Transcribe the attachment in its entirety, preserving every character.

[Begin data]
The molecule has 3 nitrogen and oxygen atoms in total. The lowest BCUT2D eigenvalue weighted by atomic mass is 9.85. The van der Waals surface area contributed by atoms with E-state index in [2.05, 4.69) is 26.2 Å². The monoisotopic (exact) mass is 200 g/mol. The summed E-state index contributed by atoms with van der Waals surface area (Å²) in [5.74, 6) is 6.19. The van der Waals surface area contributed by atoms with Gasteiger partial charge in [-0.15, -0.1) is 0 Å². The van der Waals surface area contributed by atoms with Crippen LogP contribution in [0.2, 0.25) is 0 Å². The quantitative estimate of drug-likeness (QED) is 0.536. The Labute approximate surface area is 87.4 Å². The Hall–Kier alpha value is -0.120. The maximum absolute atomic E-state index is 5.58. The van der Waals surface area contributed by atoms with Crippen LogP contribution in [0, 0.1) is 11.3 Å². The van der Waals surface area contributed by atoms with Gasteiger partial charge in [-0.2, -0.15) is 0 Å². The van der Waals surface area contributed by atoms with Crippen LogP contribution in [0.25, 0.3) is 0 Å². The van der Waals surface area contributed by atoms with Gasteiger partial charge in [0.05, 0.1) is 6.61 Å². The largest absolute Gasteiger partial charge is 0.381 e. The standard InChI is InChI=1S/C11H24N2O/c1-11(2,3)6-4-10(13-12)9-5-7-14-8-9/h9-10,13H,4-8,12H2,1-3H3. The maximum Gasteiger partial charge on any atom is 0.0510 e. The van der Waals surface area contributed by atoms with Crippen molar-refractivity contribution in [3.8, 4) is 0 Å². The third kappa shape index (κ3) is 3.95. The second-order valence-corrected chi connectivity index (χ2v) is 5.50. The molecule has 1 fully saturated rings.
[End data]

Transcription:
The molecule has 3 nitrogen and oxygen atoms in total. The lowest BCUT2D eigenvalue weighted by atomic mass is 9.85. The van der Waals surface area contributed by atoms with E-state index in [2.05, 4.69) is 26.2 Å². The monoisotopic (exact) mass is 200 g/mol. The summed E-state index contributed by atoms with van der Waals surface area (Å²) in [5.74, 6) is 6.19. The van der Waals surface area contributed by atoms with Gasteiger partial charge in [-0.15, -0.1) is 0 Å². The van der Waals surface area contributed by atoms with Crippen LogP contribution in [0.2, 0.25) is 0 Å². The quantitative estimate of drug-likeness (QED) is 0.536. The Labute approximate surface area is 87.4 Å². The Hall–Kier alpha value is -0.120. The maximum absolute atomic E-state index is 5.58. The van der Waals surface area contributed by atoms with Crippen LogP contribution in [0, 0.1) is 11.3 Å². The van der Waals surface area contributed by atoms with Gasteiger partial charge in [-0.2, -0.15) is 0 Å². The van der Waals surface area contributed by atoms with Crippen LogP contribution in [0.25, 0.3) is 0 Å². The van der Waals surface area contributed by atoms with Gasteiger partial charge in [0.05, 0.1) is 6.61 Å². The largest absolute Gasteiger partial charge is 0.381 e. The standard InChI is InChI=1S/C11H24N2O/c1-11(2,3)6-4-10(13-12)9-5-7-14-8-9/h9-10,13H,4-8,12H2,1-3H3. The maximum Gasteiger partial charge on any atom is 0.0510 e. The van der Waals surface area contributed by atoms with Crippen molar-refractivity contribution in [3.8, 4) is 0 Å². The third kappa shape index (κ3) is 3.95. The second-order valence-corrected chi connectivity index (χ2v) is 5.50. The molecule has 1 fully saturated rings.